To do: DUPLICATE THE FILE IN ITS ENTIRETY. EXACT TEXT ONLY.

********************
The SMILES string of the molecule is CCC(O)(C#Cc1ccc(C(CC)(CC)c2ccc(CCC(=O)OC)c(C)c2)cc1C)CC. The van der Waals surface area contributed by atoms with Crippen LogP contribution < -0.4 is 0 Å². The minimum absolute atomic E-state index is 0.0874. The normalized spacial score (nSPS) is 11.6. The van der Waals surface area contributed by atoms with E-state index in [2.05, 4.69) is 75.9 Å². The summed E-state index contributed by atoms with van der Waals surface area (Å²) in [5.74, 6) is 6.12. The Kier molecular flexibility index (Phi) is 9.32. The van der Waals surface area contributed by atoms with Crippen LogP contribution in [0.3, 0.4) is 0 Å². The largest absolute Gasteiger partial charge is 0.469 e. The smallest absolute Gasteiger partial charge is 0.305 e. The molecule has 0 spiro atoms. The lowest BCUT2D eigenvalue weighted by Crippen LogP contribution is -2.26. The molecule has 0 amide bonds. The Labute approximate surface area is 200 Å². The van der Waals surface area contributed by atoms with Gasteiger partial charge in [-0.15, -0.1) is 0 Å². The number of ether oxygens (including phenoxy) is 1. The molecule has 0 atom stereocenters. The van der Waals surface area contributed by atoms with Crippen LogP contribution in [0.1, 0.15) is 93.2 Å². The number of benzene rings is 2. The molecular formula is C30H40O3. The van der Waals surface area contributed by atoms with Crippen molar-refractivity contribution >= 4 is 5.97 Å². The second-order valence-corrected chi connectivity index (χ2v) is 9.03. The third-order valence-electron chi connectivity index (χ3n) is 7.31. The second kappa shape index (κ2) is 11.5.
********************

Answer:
The SMILES string of the molecule is CCC(O)(C#Cc1ccc(C(CC)(CC)c2ccc(CCC(=O)OC)c(C)c2)cc1C)CC. The van der Waals surface area contributed by atoms with Crippen LogP contribution < -0.4 is 0 Å². The minimum absolute atomic E-state index is 0.0874. The normalized spacial score (nSPS) is 11.6. The van der Waals surface area contributed by atoms with E-state index in [2.05, 4.69) is 75.9 Å². The summed E-state index contributed by atoms with van der Waals surface area (Å²) in [5.74, 6) is 6.12. The Kier molecular flexibility index (Phi) is 9.32. The van der Waals surface area contributed by atoms with Crippen LogP contribution in [0.3, 0.4) is 0 Å². The largest absolute Gasteiger partial charge is 0.469 e. The smallest absolute Gasteiger partial charge is 0.305 e. The molecule has 0 spiro atoms. The lowest BCUT2D eigenvalue weighted by Crippen LogP contribution is -2.26. The molecule has 0 amide bonds. The Labute approximate surface area is 200 Å². The van der Waals surface area contributed by atoms with Gasteiger partial charge in [-0.15, -0.1) is 0 Å². The number of ether oxygens (including phenoxy) is 1. The molecule has 0 atom stereocenters. The van der Waals surface area contributed by atoms with Crippen LogP contribution in [0.1, 0.15) is 93.2 Å². The number of benzene rings is 2. The molecular formula is C30H40O3. The van der Waals surface area contributed by atoms with Crippen molar-refractivity contribution >= 4 is 5.97 Å². The second-order valence-corrected chi connectivity index (χ2v) is 9.03. The third-order valence-electron chi connectivity index (χ3n) is 7.31. The second kappa shape index (κ2) is 11.5.